May 5, 2006—The Nebraska Supreme Court said Friday that cities can be held responsible for injuries to people hurt by a suspect fleeing a high-speed police chase, even after the pursuit has ended.
The high court ruled in a case in which the city of Omaha was ordered to pay $1.5 million to two men seriously injured after a police chase in 2000.
Douglas County District Judge Peter Bataillon rejected the city's argument that it should not have been held liable for the men's injuries because the officer had already backed off the chase when the crash happened.
Nebraska cities are liable under state law for injuries to innocent people in crashes that stem from police chases.
Bataillon originally set the amount of damages for one of the men at $2.9 million, but ruled that state law caps liability for cities at $1 million.
The city was ordered to pay $1 million to Jimmie Joe Staley and $500,000 to Joshua McGrath for injuries they suffered when their truck burst into flames after being hit by a car fleeing police.
Staley sustained lung damage and severe burns on two-thirds of his body. McGrath suffered a broken pelvis, a broken facial bone, and burns on one-third of his body.
The city had argued that it should not have been held responsible because the police officer had called off the pursuit a half-mile before the crash.
Bataillon rejected that argument. The driver of the fleeing car, Michael Barnes, testified that he couldn't tell whether the cruiser was still behind him because he was going down hill. The crash happened 20 to 30 seconds after the officer called off the chase.
"He testified that he still felt as though the police cruiser was right behind him and that he was still being pursued," said McGrath's lawyer, Terry Sibbernsen, in briefs submitted to the high court.
The chase began on April 14, 2000, when Sgt. Preston Sears saw Barnes skid into an intersection on a red light, back up and then drive through the intersection on a green light.
When Sears tried to pull over Barnes' car, Barnes sped off, beginning a chase that lasted several blocks.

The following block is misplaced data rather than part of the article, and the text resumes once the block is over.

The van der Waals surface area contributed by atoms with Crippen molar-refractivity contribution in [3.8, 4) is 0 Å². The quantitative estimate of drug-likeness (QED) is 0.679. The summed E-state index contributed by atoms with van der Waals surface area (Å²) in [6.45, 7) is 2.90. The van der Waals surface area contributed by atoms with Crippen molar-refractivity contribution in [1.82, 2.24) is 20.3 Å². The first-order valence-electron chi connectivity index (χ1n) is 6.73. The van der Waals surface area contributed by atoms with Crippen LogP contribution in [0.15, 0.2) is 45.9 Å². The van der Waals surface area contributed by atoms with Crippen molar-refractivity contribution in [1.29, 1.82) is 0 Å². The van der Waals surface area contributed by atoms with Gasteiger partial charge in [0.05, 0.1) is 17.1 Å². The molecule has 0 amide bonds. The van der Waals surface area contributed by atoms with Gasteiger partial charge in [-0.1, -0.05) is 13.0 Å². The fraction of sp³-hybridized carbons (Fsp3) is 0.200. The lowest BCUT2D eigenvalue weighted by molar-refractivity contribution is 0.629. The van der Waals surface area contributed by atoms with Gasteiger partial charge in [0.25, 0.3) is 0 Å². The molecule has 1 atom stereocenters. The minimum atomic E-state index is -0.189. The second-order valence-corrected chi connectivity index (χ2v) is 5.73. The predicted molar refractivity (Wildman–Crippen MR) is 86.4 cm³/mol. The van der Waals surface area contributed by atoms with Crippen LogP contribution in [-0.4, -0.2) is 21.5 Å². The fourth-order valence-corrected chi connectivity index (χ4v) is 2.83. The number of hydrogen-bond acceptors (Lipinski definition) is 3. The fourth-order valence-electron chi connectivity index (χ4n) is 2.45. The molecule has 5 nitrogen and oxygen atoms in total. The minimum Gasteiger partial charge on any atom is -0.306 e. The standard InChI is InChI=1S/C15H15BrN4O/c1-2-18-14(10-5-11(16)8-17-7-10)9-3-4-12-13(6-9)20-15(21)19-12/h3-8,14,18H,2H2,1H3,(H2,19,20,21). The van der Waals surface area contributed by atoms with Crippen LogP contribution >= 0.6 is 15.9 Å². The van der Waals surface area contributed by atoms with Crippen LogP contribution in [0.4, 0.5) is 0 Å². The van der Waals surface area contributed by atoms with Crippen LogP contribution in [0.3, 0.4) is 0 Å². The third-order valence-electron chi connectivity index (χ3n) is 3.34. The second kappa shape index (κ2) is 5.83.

In 2002, the high court ruled that a State Patrol chase of a schizophrenic suspect was at least partly responsible for a three-vehicle crash that killed a woman and injured three others.
The accident happened Aug. 5, 1995, in West Point, and 61-year-old Ramona Meyer was killed. Muriel Bacus of Elkhorn and her two young sons, Richard and Kyle, were seriously injured.
Patrol Sgt. Gerald Sieck chased Donald Poston of Springfield for 26 miles on U.S. Highway 275 at speeds up to 120 mph after clocking Poston's van at 94 mph west of Wisner.
Poston later said he saw the red lights and heard the siren behind him, but was convinced that if he stopped he would be killed and a "voice" told him to "go, go, go" and that he would be protected.
Sieck testified that it appeared no matter what he did, including ending the pursuit, Poston would continue to flee.
Poston drove into West Point. When his car struck a van driven by Meyer, it went airborne and crashed into Bacus' station wagon.
Poston was not injured, and, by reason of insanity, he was found innocent of motor vehicle homicide and four counts of second-degree assault.
The high court ruled that Poston clearly was trying to evade police during the chase, and the patrol was at least partly responsible for the crash.
In Friday's ruling, Judge Kenneth Stephan said that while Poston's case was different, "this fact does not automatically insulate the city from strict liability for injuries to an innocent third party."
"A law enforcement officer's decision and action to terminate a vehicular pursuit do not instantaneously eliminate the danger to innocent third parties," he said. "That danger continues until the motorist reasonably perceives that the pursuit has ended and has an opportunity to discontinue the hazardous, evasive driving behaviors contemplated in the statute.
"Thus, whether an injury to an innocent third party is `proximately caused by the action of a law enforcement officer ... during vehicular pursuit' is a question of fact which must necessarily be determined on a case-by-case basis."